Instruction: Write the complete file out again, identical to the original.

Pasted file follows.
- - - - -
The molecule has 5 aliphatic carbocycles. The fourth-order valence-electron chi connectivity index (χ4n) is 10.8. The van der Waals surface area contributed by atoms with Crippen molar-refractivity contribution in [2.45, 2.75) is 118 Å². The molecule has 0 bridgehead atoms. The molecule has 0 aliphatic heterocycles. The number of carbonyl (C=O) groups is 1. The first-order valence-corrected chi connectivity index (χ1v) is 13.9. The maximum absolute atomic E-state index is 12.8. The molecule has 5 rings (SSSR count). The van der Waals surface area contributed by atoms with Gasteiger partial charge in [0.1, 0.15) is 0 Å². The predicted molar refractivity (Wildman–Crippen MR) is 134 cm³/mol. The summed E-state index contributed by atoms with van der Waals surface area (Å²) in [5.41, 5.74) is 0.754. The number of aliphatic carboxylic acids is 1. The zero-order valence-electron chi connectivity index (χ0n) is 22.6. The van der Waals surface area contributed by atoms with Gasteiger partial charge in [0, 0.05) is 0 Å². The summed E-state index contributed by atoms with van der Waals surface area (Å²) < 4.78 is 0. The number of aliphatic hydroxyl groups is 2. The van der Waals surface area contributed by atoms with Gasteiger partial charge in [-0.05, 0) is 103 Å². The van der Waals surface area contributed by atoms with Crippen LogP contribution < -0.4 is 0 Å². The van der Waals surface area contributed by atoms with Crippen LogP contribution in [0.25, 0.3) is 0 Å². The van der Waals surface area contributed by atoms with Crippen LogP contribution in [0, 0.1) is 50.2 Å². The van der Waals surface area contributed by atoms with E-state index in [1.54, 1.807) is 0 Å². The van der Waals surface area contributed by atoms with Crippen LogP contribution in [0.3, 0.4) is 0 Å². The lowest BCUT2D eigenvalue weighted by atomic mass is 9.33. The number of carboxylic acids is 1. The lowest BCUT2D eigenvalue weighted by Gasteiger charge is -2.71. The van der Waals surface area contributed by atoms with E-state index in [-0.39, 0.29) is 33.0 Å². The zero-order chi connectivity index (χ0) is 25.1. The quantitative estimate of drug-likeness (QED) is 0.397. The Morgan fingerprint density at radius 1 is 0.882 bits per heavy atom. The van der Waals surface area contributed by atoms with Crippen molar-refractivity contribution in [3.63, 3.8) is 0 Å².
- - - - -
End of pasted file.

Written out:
The molecule has 5 aliphatic carbocycles. The fourth-order valence-electron chi connectivity index (χ4n) is 10.8. The van der Waals surface area contributed by atoms with Crippen molar-refractivity contribution in [2.45, 2.75) is 118 Å². The molecule has 0 bridgehead atoms. The molecule has 0 aliphatic heterocycles. The number of carbonyl (C=O) groups is 1. The first-order valence-corrected chi connectivity index (χ1v) is 13.9. The maximum absolute atomic E-state index is 12.8. The molecule has 5 rings (SSSR count). The van der Waals surface area contributed by atoms with Gasteiger partial charge in [0.1, 0.15) is 0 Å². The predicted molar refractivity (Wildman–Crippen MR) is 134 cm³/mol. The summed E-state index contributed by atoms with van der Waals surface area (Å²) in [5.41, 5.74) is 0.754. The number of aliphatic carboxylic acids is 1. The zero-order valence-electron chi connectivity index (χ0n) is 22.6. The van der Waals surface area contributed by atoms with Gasteiger partial charge in [0, 0.05) is 0 Å². The summed E-state index contributed by atoms with van der Waals surface area (Å²) < 4.78 is 0. The number of aliphatic hydroxyl groups is 2. The van der Waals surface area contributed by atoms with Gasteiger partial charge in [-0.05, 0) is 103 Å². The van der Waals surface area contributed by atoms with Crippen LogP contribution < -0.4 is 0 Å². The van der Waals surface area contributed by atoms with Crippen LogP contribution in [0.25, 0.3) is 0 Å². The van der Waals surface area contributed by atoms with Crippen LogP contribution in [0, 0.1) is 50.2 Å². The van der Waals surface area contributed by atoms with E-state index in [1.54, 1.807) is 0 Å². The van der Waals surface area contributed by atoms with Crippen LogP contribution in [0.3, 0.4) is 0 Å². The lowest BCUT2D eigenvalue weighted by atomic mass is 9.33. The number of carboxylic acids is 1. The lowest BCUT2D eigenvalue weighted by Gasteiger charge is -2.71. The van der Waals surface area contributed by atoms with E-state index in [-0.39, 0.29) is 33.0 Å². The zero-order chi connectivity index (χ0) is 25.1. The quantitative estimate of drug-likeness (QED) is 0.397. The Morgan fingerprint density at radius 1 is 0.882 bits per heavy atom. The van der Waals surface area contributed by atoms with Crippen molar-refractivity contribution in [3.63, 3.8) is 0 Å².